The NBA suspended the rest of its season after a player on the Utah Jazz preliminarily tested positive for the coronavirus. Major League Baseball canceled the remainder of spring training and said it would delay the start of the regular season by at least two weeks. The National Hockey League also announced a "pause" in its season. And the NCAA canceled its Division I men's and women's college basketball tournaments, known as March Madness.
In New York, Broadway theaters were shut down after Gov. Andrew Cuomo announced restrictions on gatherings of more than 500 people.
"The spread of the coronavirus has been a major shock to the growth prospects of the global economy and the euro area economy, and it has heightened market volatility," ECB President Christine Lagarde told a news conference, according to Reuters.
RACHEL MARTIN, HOST:
We are watching stocks continue to melt down this morning. This is all amid rising concerns about the coronavirus. In fact, the drop was so big today that trading was called to a halt briefly. The S&P 500 index plunged by 7%. The Dow Jones Industrial Average also fell deeper into bear market territory. Investors are worried about the spread of COVID-19 and the economic cost of trying to contain the pandemic.
We've got NPR's chief economics correspondent Scott Horsley with us to help us sort through the consequences of all this. Scott, the market opened a little under an hour ago. What have we seen?
SCOTT HORSLEY, BYLINE: Well, stocks plunged right at the opening bell. The S&P 500 hit that 7% down threshold almost immediately. And just as happened on Monday, that triggered a 15-minute halt to trading. That's designed to sort of give traders and investors a little chance to catch their breath, think about what they're doing. Trading has since restarted. The S&P, as of this moment, is down a little more than 7%. The Dow Jones Industrial Average is off about 8.5%. Of course, just yesterday, the Dow crossed into bear market territory, ending a bull run that had lasted for 11 years.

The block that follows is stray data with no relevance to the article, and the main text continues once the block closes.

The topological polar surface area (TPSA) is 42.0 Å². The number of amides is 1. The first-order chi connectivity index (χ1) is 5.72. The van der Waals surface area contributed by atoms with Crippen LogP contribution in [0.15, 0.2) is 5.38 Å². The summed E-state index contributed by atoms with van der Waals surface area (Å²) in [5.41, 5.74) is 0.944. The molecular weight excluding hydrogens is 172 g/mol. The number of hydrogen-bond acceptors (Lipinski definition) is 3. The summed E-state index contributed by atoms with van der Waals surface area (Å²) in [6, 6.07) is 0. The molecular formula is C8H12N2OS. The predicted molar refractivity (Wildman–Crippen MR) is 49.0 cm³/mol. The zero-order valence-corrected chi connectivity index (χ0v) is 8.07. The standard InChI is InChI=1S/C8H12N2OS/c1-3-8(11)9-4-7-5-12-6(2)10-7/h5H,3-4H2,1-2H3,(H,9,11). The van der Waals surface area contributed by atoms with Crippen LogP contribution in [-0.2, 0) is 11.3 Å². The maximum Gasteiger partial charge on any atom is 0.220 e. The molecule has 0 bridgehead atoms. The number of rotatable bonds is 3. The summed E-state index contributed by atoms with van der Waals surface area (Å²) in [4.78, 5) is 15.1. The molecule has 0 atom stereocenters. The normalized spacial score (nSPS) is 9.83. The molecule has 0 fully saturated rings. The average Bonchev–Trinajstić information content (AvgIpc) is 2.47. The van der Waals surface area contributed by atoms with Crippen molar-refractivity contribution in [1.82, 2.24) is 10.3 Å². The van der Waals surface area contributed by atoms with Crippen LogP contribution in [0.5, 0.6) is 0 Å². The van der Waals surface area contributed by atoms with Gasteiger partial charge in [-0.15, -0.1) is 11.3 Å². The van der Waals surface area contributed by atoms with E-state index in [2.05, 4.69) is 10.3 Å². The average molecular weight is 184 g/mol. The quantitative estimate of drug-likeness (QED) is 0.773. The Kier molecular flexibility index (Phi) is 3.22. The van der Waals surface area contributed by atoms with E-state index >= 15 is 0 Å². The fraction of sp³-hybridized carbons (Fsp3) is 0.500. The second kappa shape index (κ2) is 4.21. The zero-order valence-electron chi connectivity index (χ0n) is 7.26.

MARTIN: So let's talk about what President Trump has been saying. Last night, he gave his address from the Oval Office. Let's listen to a clip, and we'll talk on the other side.
(SOUNDBITE OF ARCHIVED RECORDING)
PRESIDENT DONALD TRUMP: I will soon be taking emergency action, which is unprecedented, to provide financial relief. This will be targeted for workers who are ill, quarantined or caring for others due to coronavirus.
MARTIN: And I want to get to the financial relief that the president is proposing. But first, we need to note a few different things because the president made several errors in that announcement. He said all travel from Europe was being cut off. That's not accurate - American citizens, permanent residents, other groups are exempted. And it doesn't apply to all European countries. The vice president, Mike Pence, was on CNN this morning claiming that the president's remarks were not confusing. But we saw the acting head of the Department of Homeland Security, Ken Cuccinelli, have to come out and tweet a correction about that limited ban - so the White House having to do some backtracking.